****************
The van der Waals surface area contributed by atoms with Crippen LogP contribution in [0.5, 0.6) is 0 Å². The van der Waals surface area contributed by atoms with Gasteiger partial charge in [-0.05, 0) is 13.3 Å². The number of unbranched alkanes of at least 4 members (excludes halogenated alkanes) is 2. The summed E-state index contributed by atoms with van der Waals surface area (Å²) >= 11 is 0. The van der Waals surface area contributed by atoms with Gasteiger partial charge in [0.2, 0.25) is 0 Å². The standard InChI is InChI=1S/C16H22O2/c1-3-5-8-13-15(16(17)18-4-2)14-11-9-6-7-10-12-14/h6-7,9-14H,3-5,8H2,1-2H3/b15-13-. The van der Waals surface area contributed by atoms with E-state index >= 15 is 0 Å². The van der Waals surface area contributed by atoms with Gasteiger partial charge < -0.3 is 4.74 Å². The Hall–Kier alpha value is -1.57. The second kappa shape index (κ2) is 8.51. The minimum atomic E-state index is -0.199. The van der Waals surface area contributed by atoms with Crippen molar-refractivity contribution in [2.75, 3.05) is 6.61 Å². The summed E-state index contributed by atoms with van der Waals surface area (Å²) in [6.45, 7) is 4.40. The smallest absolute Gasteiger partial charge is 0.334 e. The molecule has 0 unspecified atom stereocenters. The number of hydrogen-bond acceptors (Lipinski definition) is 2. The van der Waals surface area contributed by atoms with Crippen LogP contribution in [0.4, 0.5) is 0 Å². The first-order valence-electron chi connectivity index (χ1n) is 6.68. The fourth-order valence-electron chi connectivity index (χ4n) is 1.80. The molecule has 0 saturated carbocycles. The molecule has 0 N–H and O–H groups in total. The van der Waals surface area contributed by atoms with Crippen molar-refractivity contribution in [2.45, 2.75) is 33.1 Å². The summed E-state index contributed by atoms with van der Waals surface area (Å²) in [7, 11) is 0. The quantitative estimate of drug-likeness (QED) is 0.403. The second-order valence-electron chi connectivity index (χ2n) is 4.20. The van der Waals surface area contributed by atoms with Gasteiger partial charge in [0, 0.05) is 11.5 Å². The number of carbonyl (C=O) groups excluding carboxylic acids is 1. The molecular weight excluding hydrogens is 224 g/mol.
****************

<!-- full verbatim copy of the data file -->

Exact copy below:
The van der Waals surface area contributed by atoms with Crippen LogP contribution in [0.5, 0.6) is 0 Å². The van der Waals surface area contributed by atoms with Gasteiger partial charge in [-0.05, 0) is 13.3 Å². The number of unbranched alkanes of at least 4 members (excludes halogenated alkanes) is 2. The summed E-state index contributed by atoms with van der Waals surface area (Å²) >= 11 is 0. The van der Waals surface area contributed by atoms with Gasteiger partial charge in [0.2, 0.25) is 0 Å². The standard InChI is InChI=1S/C16H22O2/c1-3-5-8-13-15(16(17)18-4-2)14-11-9-6-7-10-12-14/h6-7,9-14H,3-5,8H2,1-2H3/b15-13-. The van der Waals surface area contributed by atoms with E-state index >= 15 is 0 Å². The van der Waals surface area contributed by atoms with Gasteiger partial charge < -0.3 is 4.74 Å². The Hall–Kier alpha value is -1.57. The second kappa shape index (κ2) is 8.51. The minimum atomic E-state index is -0.199. The van der Waals surface area contributed by atoms with Crippen molar-refractivity contribution in [2.75, 3.05) is 6.61 Å². The summed E-state index contributed by atoms with van der Waals surface area (Å²) in [6.45, 7) is 4.40. The smallest absolute Gasteiger partial charge is 0.334 e. The molecule has 0 unspecified atom stereocenters. The number of hydrogen-bond acceptors (Lipinski definition) is 2. The van der Waals surface area contributed by atoms with Crippen LogP contribution in [0.4, 0.5) is 0 Å². The first-order valence-electron chi connectivity index (χ1n) is 6.68. The fourth-order valence-electron chi connectivity index (χ4n) is 1.80. The molecule has 0 saturated carbocycles. The molecule has 0 N–H and O–H groups in total. The van der Waals surface area contributed by atoms with Crippen molar-refractivity contribution in [2.45, 2.75) is 33.1 Å². The summed E-state index contributed by atoms with van der Waals surface area (Å²) in [7, 11) is 0. The quantitative estimate of drug-likeness (QED) is 0.403. The second-order valence-electron chi connectivity index (χ2n) is 4.20. The van der Waals surface area contributed by atoms with Gasteiger partial charge in [0, 0.05) is 11.5 Å². The number of carbonyl (C=O) groups excluding carboxylic acids is 1. The molecular weight excluding hydrogens is 224 g/mol.